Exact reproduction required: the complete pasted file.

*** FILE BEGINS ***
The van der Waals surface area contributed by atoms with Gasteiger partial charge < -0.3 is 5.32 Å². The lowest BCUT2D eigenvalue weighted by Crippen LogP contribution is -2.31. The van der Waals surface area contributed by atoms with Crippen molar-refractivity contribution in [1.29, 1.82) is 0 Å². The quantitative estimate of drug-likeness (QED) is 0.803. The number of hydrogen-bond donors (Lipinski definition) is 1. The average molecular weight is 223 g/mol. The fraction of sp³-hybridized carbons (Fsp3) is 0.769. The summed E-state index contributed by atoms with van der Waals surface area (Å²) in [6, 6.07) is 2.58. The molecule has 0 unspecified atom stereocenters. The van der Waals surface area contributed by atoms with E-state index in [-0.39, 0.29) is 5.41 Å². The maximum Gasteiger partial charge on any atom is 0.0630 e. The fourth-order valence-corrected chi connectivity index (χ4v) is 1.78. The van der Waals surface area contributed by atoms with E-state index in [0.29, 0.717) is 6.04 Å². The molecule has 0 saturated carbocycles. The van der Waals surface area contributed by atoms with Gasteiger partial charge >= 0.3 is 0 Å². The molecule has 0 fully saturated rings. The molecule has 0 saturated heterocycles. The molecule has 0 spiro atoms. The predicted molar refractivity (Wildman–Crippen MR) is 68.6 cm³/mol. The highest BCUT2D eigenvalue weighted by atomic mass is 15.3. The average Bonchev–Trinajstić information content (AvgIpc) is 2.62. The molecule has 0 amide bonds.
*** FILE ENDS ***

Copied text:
The van der Waals surface area contributed by atoms with Gasteiger partial charge < -0.3 is 5.32 Å². The lowest BCUT2D eigenvalue weighted by Crippen LogP contribution is -2.31. The van der Waals surface area contributed by atoms with Crippen molar-refractivity contribution in [1.29, 1.82) is 0 Å². The quantitative estimate of drug-likeness (QED) is 0.803. The number of hydrogen-bond donors (Lipinski definition) is 1. The average molecular weight is 223 g/mol. The fraction of sp³-hybridized carbons (Fsp3) is 0.769. The summed E-state index contributed by atoms with van der Waals surface area (Å²) in [6, 6.07) is 2.58. The molecule has 0 unspecified atom stereocenters. The van der Waals surface area contributed by atoms with E-state index in [-0.39, 0.29) is 5.41 Å². The maximum Gasteiger partial charge on any atom is 0.0630 e. The fourth-order valence-corrected chi connectivity index (χ4v) is 1.78. The van der Waals surface area contributed by atoms with E-state index in [0.29, 0.717) is 6.04 Å². The molecule has 0 saturated carbocycles. The van der Waals surface area contributed by atoms with Gasteiger partial charge >= 0.3 is 0 Å². The molecule has 0 fully saturated rings. The molecule has 0 saturated heterocycles. The molecule has 0 spiro atoms. The predicted molar refractivity (Wildman–Crippen MR) is 68.6 cm³/mol. The highest BCUT2D eigenvalue weighted by atomic mass is 15.3. The average Bonchev–Trinajstić information content (AvgIpc) is 2.62. The molecule has 0 amide bonds.